When the lack of a major accomplishment in the form of a college degree haunts your life, nothing feels complete until you earn it. Even when it is decades later, the sense of personal achievement for some people is missing. It is an enormous feeling of fulfillment when you finally have that degree in hand. My story is one that is typical of some of the Baby Boomer generation in particular.
In the 1960s, many of us thought the way to succeed was simply to get married after high school and either work part-time until we started a family, or do things the traditional way and be a homemaker who stayed out of the workforce altogether. That all seemed logical at the time, before the days of needing two incomes emerged. By the 1980s, some of us needed to find employment outside the home as our children matured into older teens who were capable of taking care of themselves after school.
In the ’90s, after the kids had been on their own for a while and the nest seemed pretty empty, it was apparent that working outside the home was not just a good idea, but was also becoming preferable to the ho-hum life that was setting in. You could call it a rut. But there was a slight problem – so many interesting jobs required a college degree. Now the years were passing by quickly, and the lack of a college education was looming ever larger. However, need for more income had peaked and was becoming less of an issue.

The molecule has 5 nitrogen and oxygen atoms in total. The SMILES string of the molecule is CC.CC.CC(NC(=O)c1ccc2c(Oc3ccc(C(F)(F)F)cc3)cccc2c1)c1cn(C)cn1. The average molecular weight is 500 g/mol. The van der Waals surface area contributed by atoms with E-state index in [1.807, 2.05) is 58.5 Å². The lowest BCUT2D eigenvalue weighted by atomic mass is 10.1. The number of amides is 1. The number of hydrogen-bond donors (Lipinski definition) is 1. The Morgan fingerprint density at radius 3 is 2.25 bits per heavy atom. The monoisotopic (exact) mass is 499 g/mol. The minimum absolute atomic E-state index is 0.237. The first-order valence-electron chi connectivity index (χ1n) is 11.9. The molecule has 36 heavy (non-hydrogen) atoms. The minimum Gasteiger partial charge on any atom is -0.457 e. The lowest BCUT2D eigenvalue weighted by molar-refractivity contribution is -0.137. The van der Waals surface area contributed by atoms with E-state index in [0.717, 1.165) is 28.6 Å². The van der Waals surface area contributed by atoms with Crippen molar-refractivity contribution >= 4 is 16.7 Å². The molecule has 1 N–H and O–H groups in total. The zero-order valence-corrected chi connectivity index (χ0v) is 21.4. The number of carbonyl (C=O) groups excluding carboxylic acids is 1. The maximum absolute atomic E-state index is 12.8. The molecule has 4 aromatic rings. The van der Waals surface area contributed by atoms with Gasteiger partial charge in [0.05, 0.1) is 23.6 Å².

But the desire for more education never did peak. The lack of having a degree was a haunting factor that just would not go away. Even though having it would mean little to our economic situation, I decided to go for a degree in my late 50s. It wasn’t enough, though, and I wanted more learning. That wasn’t enough and I wanted even more. Today at 61, I no longer feel the sting of not having a degree, and I have achieved more academically than I set out to achieve by going to college.
I am always in awe of the senior citizens I see proudly accepting a diploma during a graduation ceremony, some of them quite a number of years older than I am. It’s an inspiration to me, the same way I hope I am an inspiration to people in their 50s and 60s. As I always comment, it’s never too late to get an education. There are options available to finance an education, so there’s no need to let a missing college degree haunt your life any longer.